Adios, Private Insurers? Assembly Votes for Single Payer
June 3, 2015
The New York Assembly wants to cut out the middle man.
A bill that passed 89-47 would essentially eliminate insurance companies and cover all New Yorkers’ healthcare needs through a so-called single payer system.
An identical bill hasn’t advanced in the state Senate, so the measure is not likely become law any time soon.
Doctors and hospitals wouldn’t have to take the new coverage. But under the proposed law, they couldn’t take private insurance, either — so it would be cash or nothing.
With no patient premiums, deductibles or co-payments for hospital and doctor visits, testing, drugs or other care, New York Health would pay providers through collectively negotiated rates.
The New York Health Plan would be funded through a progressive payroll tax paid 80 percent by employers and 20 percent by employees. Bill Author Richard Gottfried said the payroll taxes would be less than current ones, and property taxes would go down, too, because counties currently pay a large share of Medicaid costs, and the state would no longer need Medicaid.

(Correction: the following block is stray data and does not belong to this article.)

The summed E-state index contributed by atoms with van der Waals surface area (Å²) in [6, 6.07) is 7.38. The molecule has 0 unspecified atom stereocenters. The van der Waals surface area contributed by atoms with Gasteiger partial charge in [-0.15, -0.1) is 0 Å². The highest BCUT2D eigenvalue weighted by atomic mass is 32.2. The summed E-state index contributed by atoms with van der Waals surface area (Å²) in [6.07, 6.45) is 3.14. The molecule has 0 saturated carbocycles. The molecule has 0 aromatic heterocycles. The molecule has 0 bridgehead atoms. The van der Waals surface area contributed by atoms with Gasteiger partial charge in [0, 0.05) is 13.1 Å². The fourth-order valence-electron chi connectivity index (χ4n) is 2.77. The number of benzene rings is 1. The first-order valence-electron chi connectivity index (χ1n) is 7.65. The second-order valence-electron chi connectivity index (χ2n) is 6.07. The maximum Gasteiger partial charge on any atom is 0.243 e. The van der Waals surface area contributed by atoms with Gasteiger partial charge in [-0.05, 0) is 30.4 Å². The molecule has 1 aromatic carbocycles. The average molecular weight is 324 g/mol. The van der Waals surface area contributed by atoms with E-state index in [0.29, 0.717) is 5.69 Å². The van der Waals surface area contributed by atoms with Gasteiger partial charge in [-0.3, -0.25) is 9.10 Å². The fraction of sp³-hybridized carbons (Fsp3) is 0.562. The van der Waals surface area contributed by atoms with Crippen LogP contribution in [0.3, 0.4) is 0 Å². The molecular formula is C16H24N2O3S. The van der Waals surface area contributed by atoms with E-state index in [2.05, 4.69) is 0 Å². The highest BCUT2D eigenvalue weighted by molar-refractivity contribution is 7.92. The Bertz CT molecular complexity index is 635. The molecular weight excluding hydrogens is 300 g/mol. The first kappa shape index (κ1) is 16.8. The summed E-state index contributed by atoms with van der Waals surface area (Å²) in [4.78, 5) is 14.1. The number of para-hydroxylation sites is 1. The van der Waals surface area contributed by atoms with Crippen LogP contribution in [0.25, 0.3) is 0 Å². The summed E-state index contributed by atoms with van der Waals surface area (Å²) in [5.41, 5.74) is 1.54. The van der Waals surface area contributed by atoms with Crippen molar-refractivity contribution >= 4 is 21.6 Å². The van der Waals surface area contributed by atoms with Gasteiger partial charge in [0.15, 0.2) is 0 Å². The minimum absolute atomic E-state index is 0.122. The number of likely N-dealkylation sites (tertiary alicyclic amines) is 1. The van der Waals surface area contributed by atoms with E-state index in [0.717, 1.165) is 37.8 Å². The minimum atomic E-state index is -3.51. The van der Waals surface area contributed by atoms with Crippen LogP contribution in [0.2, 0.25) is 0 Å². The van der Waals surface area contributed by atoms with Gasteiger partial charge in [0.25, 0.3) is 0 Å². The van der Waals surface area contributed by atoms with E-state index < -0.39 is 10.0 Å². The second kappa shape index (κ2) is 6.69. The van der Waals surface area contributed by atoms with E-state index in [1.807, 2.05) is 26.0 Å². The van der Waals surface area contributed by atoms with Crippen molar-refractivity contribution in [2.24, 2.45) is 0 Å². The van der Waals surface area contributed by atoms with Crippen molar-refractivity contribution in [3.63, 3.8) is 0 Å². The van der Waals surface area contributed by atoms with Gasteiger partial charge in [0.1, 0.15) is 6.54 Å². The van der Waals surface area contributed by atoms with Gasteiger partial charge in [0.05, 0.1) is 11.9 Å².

Gottfried predicts the bill would save New Yorkers more than $45 billion annually, and he says waivers would be sought so federal funds now received for New Yorkers in Medicare, Medicaid and Child Health Plus would apply.
“It is astonishing how much money we will be able to save by taking insurance companies out of the picture, negotiating with manufacturers of drugs and devices, and improving the policing of fraud and waste,” Gottfried said.
Republicans expressed skepticism that Gottfried’s plan could operate as efficiently as he said and save money.
Edward Ra, a Long Island Republican, said he’s against the proposed plan because it could lead to more people defrauding the government.
“The bottom line is that we’re perpetuating a system full of fraud, waste and abuse, when there are very easy measures that could combat that,” Ra said.
The vote fell roughly along party lines.